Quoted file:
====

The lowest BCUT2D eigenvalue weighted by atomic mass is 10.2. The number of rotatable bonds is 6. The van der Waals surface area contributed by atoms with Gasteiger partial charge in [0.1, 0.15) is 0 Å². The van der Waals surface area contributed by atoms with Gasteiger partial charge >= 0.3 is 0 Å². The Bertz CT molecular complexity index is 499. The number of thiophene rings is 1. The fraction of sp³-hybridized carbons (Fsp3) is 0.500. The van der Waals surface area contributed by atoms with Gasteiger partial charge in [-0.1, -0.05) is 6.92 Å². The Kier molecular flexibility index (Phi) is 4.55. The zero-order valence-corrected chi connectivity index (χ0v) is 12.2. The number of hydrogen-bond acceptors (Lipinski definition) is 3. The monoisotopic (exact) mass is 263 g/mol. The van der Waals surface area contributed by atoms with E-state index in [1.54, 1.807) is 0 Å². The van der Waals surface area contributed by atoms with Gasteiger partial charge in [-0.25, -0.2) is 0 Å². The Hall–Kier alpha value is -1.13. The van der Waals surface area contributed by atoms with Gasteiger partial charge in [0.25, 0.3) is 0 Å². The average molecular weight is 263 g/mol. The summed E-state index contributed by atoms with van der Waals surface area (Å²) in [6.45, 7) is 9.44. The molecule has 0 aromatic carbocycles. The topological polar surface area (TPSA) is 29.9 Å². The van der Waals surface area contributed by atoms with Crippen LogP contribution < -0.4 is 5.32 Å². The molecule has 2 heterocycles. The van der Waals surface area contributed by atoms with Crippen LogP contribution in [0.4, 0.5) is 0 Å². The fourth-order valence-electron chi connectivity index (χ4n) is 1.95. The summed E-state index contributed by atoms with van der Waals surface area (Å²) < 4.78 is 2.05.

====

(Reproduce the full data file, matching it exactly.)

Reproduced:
The lowest BCUT2D eigenvalue weighted by atomic mass is 10.2. The number of rotatable bonds is 6. The van der Waals surface area contributed by atoms with Gasteiger partial charge in [0.1, 0.15) is 0 Å². The van der Waals surface area contributed by atoms with Gasteiger partial charge >= 0.3 is 0 Å². The Bertz CT molecular complexity index is 499. The number of thiophene rings is 1. The fraction of sp³-hybridized carbons (Fsp3) is 0.500. The van der Waals surface area contributed by atoms with Gasteiger partial charge in [-0.1, -0.05) is 6.92 Å². The Kier molecular flexibility index (Phi) is 4.55. The zero-order valence-corrected chi connectivity index (χ0v) is 12.2. The number of hydrogen-bond acceptors (Lipinski definition) is 3. The monoisotopic (exact) mass is 263 g/mol. The van der Waals surface area contributed by atoms with E-state index in [1.54, 1.807) is 0 Å². The van der Waals surface area contributed by atoms with Gasteiger partial charge in [-0.25, -0.2) is 0 Å². The Hall–Kier alpha value is -1.13. The van der Waals surface area contributed by atoms with Gasteiger partial charge in [0.25, 0.3) is 0 Å². The average molecular weight is 263 g/mol. The summed E-state index contributed by atoms with van der Waals surface area (Å²) in [6.45, 7) is 9.44. The molecule has 0 aromatic carbocycles. The topological polar surface area (TPSA) is 29.9 Å². The van der Waals surface area contributed by atoms with Crippen LogP contribution < -0.4 is 5.32 Å². The molecule has 2 heterocycles. The van der Waals surface area contributed by atoms with Crippen LogP contribution in [0.4, 0.5) is 0 Å². The fourth-order valence-electron chi connectivity index (χ4n) is 1.95. The summed E-state index contributed by atoms with van der Waals surface area (Å²) < 4.78 is 2.05.